You need a very special drummer for it to sound better than no drums

by Mark Isaacs

Western non-classical music has evolved to the point where a composite instrument called a drum kit (or set) consisting of several drums and several cymbals of varying sizes is played continuously with four limbs throughout the entire rendition of any given piece (with occasional brief exceptions).

This is quite unusual in the history of music across all cultures. The density of a multi-drum/cymbal set-up and the unique application of four limbs using pedal mechanisms for the feet is equivalent to at least two instrumentalists playing drums with hands. The cymbals would be another player. Leaving aside the special case of actual music for drums alone this use of a drumset in a wider instrumental ensemble is an unusual instrumental balance. Continuous percussion in folkloric musics might come from a single tambourine or hand drum playing with several melodic instruments rather than what amounts to maybe the density of three traditional percussionists pitted against an equivalent amount of melodic instruments. Moreover there is the singularity of the very assumption of the drumset’s necessary constancy in the foreground of the music. Traditional folk musics and non-Western classical traditions like Indian and Arabic musics feature long passages without drums or if the drumming is continuous it doesn’t necessarily have the same degree of constant primacy that it so often does in jazz, rock and related forms. And of course in Western classical music drumming and cymbals are used only very occasionally for punctuation.

Now, the situation with drums as we now know them is all very well and I in no way intend to make a case that it should be any other way in non-classical Western music. But what is the musical purpose of this unusual case of the multiple drums + cymbals playing such a big role all the time?

Drummers need to justify their existence far more. It’s not at all the case that “swingin’ or groovin’” music needs drums inherently. A master folkloric player will groove like crazy without drums. Same for the unstoppable swing of a sublime jazz musician playing alone or indeed the rhythmic propulsion of a great country guitar picker. A certain kind of classical player – I’m thinking of someone like Glenn Gould – can also groove palpably without drums. Orchestras (really good ones) might get you on your feet dancing in certain passages with no more than an odd timpani bump, or not even that.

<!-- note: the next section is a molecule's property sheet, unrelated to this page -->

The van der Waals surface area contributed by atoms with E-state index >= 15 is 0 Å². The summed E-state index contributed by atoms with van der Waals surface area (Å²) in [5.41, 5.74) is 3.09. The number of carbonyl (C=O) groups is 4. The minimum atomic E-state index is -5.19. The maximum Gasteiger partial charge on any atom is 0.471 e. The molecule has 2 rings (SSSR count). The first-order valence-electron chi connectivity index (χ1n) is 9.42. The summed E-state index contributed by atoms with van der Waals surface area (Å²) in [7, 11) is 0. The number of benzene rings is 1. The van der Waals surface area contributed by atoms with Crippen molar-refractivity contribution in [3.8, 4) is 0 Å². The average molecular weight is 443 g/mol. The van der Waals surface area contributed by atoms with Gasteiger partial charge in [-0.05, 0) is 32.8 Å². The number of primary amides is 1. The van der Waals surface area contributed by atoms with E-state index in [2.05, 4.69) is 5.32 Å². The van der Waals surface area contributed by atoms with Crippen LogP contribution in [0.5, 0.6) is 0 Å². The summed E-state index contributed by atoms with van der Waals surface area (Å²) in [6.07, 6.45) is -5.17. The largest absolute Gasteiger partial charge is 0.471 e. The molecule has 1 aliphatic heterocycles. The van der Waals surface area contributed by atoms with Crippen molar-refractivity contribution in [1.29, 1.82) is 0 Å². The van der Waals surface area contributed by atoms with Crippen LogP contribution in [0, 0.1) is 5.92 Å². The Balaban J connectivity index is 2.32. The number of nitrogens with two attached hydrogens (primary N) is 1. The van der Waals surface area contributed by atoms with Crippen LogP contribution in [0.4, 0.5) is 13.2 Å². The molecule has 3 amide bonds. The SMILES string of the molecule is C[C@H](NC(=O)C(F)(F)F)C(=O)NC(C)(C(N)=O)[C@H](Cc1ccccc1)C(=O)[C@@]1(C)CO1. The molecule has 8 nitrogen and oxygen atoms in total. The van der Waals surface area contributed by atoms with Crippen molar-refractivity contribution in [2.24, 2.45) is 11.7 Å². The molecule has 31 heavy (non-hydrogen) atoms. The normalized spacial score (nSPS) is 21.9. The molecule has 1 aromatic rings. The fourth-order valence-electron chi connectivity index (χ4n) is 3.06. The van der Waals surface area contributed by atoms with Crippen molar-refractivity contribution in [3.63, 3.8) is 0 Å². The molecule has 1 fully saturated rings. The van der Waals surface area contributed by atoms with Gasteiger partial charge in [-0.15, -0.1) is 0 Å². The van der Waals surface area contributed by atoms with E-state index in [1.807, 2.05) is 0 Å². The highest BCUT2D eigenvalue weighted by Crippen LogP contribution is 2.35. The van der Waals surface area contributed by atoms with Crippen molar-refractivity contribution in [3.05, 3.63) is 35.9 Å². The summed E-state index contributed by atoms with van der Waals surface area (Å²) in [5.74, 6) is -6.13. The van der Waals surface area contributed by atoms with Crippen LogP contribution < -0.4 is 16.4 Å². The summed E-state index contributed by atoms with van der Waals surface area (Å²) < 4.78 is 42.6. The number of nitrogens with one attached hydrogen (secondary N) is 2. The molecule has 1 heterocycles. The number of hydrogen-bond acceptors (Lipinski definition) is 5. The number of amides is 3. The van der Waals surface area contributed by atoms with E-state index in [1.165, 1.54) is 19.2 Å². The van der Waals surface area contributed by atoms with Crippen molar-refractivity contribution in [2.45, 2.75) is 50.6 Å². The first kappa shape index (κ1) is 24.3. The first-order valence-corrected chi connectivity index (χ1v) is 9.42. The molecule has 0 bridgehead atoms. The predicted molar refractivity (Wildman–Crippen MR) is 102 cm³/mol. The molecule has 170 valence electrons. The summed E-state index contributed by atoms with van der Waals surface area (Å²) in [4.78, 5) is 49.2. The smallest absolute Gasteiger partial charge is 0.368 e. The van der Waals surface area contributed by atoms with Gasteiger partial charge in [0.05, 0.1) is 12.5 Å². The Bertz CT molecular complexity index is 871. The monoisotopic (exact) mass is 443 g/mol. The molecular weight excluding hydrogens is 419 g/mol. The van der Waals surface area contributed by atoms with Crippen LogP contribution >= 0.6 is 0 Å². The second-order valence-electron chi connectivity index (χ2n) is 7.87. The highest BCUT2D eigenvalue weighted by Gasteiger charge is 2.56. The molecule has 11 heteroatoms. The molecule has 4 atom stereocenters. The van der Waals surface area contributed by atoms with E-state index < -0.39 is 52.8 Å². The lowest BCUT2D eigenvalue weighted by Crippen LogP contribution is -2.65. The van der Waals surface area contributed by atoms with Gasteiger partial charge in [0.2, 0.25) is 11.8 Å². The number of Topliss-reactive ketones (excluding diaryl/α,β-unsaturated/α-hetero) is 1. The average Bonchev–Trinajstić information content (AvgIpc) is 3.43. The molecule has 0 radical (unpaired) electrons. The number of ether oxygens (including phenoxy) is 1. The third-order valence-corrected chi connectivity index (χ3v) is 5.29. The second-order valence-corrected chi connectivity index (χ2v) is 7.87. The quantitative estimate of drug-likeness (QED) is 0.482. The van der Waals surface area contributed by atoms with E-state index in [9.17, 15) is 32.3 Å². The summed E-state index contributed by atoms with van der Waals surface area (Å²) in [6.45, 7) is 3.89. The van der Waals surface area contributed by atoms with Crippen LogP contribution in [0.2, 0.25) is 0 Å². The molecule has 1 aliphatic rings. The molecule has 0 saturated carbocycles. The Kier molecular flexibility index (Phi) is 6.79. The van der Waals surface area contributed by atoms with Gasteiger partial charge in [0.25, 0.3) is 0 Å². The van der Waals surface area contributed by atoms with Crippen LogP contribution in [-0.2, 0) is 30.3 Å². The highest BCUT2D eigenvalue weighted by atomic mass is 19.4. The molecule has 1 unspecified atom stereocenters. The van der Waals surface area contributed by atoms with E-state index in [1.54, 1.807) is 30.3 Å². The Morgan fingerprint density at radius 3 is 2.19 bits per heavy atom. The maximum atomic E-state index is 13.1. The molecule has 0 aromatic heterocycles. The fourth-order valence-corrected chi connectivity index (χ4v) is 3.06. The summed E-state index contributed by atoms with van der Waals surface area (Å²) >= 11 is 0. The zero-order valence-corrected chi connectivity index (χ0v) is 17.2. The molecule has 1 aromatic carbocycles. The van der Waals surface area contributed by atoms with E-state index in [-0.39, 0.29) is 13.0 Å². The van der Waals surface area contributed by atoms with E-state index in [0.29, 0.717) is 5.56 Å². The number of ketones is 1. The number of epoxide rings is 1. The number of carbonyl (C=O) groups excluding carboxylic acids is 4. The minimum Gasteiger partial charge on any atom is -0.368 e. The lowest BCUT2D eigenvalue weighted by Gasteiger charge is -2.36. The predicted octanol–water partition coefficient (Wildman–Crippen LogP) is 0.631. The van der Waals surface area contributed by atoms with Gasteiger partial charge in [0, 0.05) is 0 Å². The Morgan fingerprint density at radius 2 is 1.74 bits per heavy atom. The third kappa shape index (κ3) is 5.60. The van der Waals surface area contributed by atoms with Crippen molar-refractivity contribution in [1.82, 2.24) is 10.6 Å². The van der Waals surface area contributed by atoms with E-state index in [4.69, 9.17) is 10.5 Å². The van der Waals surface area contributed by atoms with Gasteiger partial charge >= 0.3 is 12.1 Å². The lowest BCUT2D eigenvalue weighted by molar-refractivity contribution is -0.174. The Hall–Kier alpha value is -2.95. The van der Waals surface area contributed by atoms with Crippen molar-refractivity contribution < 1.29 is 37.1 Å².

Clearly an accomplished musician doesn’t (or shouldn’t) need a drummer to keep time for them or to create a groove that they themselves are apparently incapable of generating. Why would it be that way other than lack of skill? All instruments are percussion instruments. Chick Corea once remarked that he liked to approach the piano as if he were a drummer with 88 drums and 10 drumsticks at his disposal. Even a voice can be percussive. So really – as is the case with every other instrument – the drums should bring something truly special of its own beyond the rhythmic dimension that all instruments contribute to anyway.

What distinguishes the master drummers that I know of is that they make sure they are really adding to the music something that it would lack without them. And so mere timekeeping is no more important to them than it is to any player. They play in time and share in the groove along with everyone else, no more, no less. But when music without a drummer is capable of grooving of its own accord if we’re going to have drums all the time it behoves the drummer not to forget that along with everyone else they must make very sure they are at all times adding something of unique value to the timbre, orchestration, counterpoint, dynamics and all the other spectra of the music. And since their instrument can so easily dominate adversely, they of all people need to pay extra special attention to balance.

Let’s strive to be sure the music really is better by virtue of what the drums are playing as it clearly is when Tony Williams – or any other master – plays. Too often the reverse holds, with a bombastic, gormless drummer wringing all the dynamics out of the music, puncturing a carefully spun fabric with boorish ejaculations and drowning out or indeed completely destroying the subtleties, careful pacing and shadings of other players to whom they just can’t be bothered to pay deep attention since the art of accompanying largely evades them. When this lamentable situation is in play the drumming is so far from being special that the music really would sound better without it.

Good Friday, 2009